Last December, in the run-up to Christmas, I spent a jolly afternoon in the company of some equally delighting ladies learning the art of wreath making. It was the first time I was more than a bathroom door away from my then three month old little lady and I had almost too much fun tying all sorts of greenery to a circular base, whilst sipping Glühwein and stuffing my face with mince pies.
I was so proud of my creation with all its feathers, spruce and eucalyptus and the wonderful bow that topped it all off, I knew instantly I would not want to take it down. So much so, when Twelfth Night came round and the Englishman insisted on all the Christmas decoration being boxed up, I hazardously declared it “winter” decoration. The trouble with superstitions is though; you might think they are stupid, but you still find yourself not walking under ladders or ignoring a lonely magpie. Rumour has it that if you fail to take down your Christmas decorations by the 6th of January, your gardening attempts bear hardly any fruit that year. Despite the wreath now being winter decoration, I didn’t really take any chances. SoI decided, it’ll have to stay up all year now. Just to be safe.
I just hope the lucky gods won’t notice the slight changes I made when Spring equinoxed. Although I loved the faint eucalyptus scent the wreath had brought to our dining room, there was no denying that that was long gone and the brittle state of the spruce might show some beauty in its decay, but also a lot of loose needles on my windowsill. Therefore I got myself some spring bulbs and a handful of fresh moss and reworked the wreath for spring. Now it’s the not so subtle scent of the blooming hyacinths that is greeting us every day. Cannot complain and I feel just having live hyacinths hanging in my window is beating the gardening odds already.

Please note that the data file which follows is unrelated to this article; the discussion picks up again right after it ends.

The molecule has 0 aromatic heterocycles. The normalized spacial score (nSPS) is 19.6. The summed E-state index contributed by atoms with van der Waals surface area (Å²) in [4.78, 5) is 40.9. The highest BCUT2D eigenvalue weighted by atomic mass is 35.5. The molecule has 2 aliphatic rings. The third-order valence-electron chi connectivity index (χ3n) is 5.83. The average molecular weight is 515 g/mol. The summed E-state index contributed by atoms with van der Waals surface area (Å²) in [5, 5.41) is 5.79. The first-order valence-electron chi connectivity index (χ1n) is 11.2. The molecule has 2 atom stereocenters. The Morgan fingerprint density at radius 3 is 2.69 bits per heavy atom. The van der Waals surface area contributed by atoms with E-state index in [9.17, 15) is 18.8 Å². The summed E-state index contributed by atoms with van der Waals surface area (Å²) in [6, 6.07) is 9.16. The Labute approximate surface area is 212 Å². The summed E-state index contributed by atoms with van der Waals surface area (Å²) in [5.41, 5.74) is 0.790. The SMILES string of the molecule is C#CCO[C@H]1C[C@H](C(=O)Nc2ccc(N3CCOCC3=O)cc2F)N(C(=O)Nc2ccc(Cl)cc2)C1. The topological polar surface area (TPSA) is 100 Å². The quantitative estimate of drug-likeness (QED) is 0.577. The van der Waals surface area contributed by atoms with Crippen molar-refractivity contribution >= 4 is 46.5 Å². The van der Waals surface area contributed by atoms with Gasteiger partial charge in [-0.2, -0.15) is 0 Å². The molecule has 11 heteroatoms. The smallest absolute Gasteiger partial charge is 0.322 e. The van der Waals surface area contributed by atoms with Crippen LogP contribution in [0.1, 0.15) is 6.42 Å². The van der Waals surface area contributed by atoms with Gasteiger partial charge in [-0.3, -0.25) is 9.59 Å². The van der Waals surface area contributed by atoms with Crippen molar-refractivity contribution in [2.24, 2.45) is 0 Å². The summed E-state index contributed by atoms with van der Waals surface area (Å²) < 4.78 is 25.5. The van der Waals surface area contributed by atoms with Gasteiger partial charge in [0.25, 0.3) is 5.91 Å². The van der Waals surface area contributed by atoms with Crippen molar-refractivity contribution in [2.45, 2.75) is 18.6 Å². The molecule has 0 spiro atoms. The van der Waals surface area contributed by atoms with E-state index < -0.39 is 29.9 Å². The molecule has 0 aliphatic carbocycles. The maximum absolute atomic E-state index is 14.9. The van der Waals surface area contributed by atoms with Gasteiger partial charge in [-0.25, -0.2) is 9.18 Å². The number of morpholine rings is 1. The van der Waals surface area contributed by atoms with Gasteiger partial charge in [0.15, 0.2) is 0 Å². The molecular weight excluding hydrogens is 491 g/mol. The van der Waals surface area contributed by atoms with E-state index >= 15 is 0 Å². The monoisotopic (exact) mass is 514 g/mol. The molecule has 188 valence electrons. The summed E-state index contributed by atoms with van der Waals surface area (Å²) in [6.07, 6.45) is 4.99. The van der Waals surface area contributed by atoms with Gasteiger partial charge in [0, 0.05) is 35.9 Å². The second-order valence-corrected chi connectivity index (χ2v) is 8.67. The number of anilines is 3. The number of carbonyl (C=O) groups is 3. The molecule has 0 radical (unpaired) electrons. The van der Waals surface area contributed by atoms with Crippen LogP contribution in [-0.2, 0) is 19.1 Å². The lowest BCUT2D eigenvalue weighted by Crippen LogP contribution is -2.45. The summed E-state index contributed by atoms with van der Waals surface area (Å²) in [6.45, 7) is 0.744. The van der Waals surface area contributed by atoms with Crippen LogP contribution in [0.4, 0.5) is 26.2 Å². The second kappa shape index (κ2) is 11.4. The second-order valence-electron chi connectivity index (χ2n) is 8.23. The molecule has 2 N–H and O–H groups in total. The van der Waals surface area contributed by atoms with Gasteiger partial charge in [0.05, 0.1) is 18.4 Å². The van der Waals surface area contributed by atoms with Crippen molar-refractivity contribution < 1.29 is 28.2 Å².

Make a simple Spring Bulb Wreath
If you still have your Christmas wreath up, fret not! Get your hands on some fresh moss (I bought Sphagnum moss in a pet supply store) and spring bulbs, such as hyacinths or daffodils plus a roll of florist wire and have a look at the quick how-to guide below.
1. Start by tying your florist wire around the inner circle where one of the bridges crosses. Bring it round the back an up.
2. Lay the base flat on a table. Grab a handful of moss and place it on the base.Pull the wire over
and under a few times going along the small pile to secure it in place.
3. Continue doing this until the whole wreath is covered in moss. Don’t cut the wire yet!
4. With your fingers carefully make a few dents at the bottom of the wreath, preferably where your wire is.
5. Starting on one side, place a bulb in the dent and wrap it carefully with the wire,
going over and under. Be sure not to tie it too tight as to not damage the bulb.
6. Continue until all bulbs are in place.
7. If necessary place a little more moss around the bulbs and tie with the wire.
8. Once your happy with the wreath bring the wire round one last time and cut it at the back.
With your fingers wrap the end around the inner circle of the wreath base.
9. Tie a piece of string around the outer circle of the base at the top of the wreath.
10. Hang your wreath in place and don’t forget to regularly give the moss a little spray with some water to keep it moist.